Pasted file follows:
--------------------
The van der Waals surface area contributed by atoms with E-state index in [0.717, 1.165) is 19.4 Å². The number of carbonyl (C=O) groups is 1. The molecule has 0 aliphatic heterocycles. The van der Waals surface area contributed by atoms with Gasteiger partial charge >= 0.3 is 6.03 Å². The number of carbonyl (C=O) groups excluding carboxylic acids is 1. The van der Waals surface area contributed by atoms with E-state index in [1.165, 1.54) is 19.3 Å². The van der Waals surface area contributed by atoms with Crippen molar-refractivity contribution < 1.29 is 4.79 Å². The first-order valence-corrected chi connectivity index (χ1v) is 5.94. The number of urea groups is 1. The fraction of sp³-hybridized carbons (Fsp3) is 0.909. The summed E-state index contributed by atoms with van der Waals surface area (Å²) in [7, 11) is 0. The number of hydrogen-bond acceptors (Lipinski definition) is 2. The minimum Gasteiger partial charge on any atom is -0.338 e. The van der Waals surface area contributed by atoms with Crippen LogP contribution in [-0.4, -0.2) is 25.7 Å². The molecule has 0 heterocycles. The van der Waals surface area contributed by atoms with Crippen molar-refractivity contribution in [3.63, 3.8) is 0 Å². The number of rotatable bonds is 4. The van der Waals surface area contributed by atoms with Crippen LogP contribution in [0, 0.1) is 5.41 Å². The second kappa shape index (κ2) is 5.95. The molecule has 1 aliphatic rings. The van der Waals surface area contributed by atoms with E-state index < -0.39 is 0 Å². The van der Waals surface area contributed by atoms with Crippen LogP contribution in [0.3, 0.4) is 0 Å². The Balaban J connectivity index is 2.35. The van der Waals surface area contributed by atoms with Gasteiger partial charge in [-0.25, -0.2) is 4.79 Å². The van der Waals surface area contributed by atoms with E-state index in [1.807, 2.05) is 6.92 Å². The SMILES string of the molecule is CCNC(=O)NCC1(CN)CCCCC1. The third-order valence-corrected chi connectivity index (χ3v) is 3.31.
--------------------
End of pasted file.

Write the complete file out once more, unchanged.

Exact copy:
The van der Waals surface area contributed by atoms with E-state index in [0.717, 1.165) is 19.4 Å². The number of carbonyl (C=O) groups is 1. The molecule has 0 aliphatic heterocycles. The van der Waals surface area contributed by atoms with Gasteiger partial charge >= 0.3 is 6.03 Å². The number of carbonyl (C=O) groups excluding carboxylic acids is 1. The van der Waals surface area contributed by atoms with E-state index in [1.165, 1.54) is 19.3 Å². The van der Waals surface area contributed by atoms with Crippen molar-refractivity contribution < 1.29 is 4.79 Å². The first-order valence-corrected chi connectivity index (χ1v) is 5.94. The number of urea groups is 1. The fraction of sp³-hybridized carbons (Fsp3) is 0.909. The summed E-state index contributed by atoms with van der Waals surface area (Å²) in [7, 11) is 0. The number of hydrogen-bond acceptors (Lipinski definition) is 2. The minimum Gasteiger partial charge on any atom is -0.338 e. The van der Waals surface area contributed by atoms with Crippen LogP contribution in [-0.4, -0.2) is 25.7 Å². The molecule has 0 heterocycles. The van der Waals surface area contributed by atoms with Crippen molar-refractivity contribution in [3.63, 3.8) is 0 Å². The number of rotatable bonds is 4. The van der Waals surface area contributed by atoms with Crippen LogP contribution in [0, 0.1) is 5.41 Å². The second kappa shape index (κ2) is 5.95. The molecule has 1 aliphatic rings. The van der Waals surface area contributed by atoms with E-state index < -0.39 is 0 Å². The van der Waals surface area contributed by atoms with Crippen LogP contribution in [0.3, 0.4) is 0 Å². The Balaban J connectivity index is 2.35. The van der Waals surface area contributed by atoms with Gasteiger partial charge in [-0.25, -0.2) is 4.79 Å². The van der Waals surface area contributed by atoms with E-state index in [1.807, 2.05) is 6.92 Å². The SMILES string of the molecule is CCNC(=O)NCC1(CN)CCCCC1. The third-order valence-corrected chi connectivity index (χ3v) is 3.31.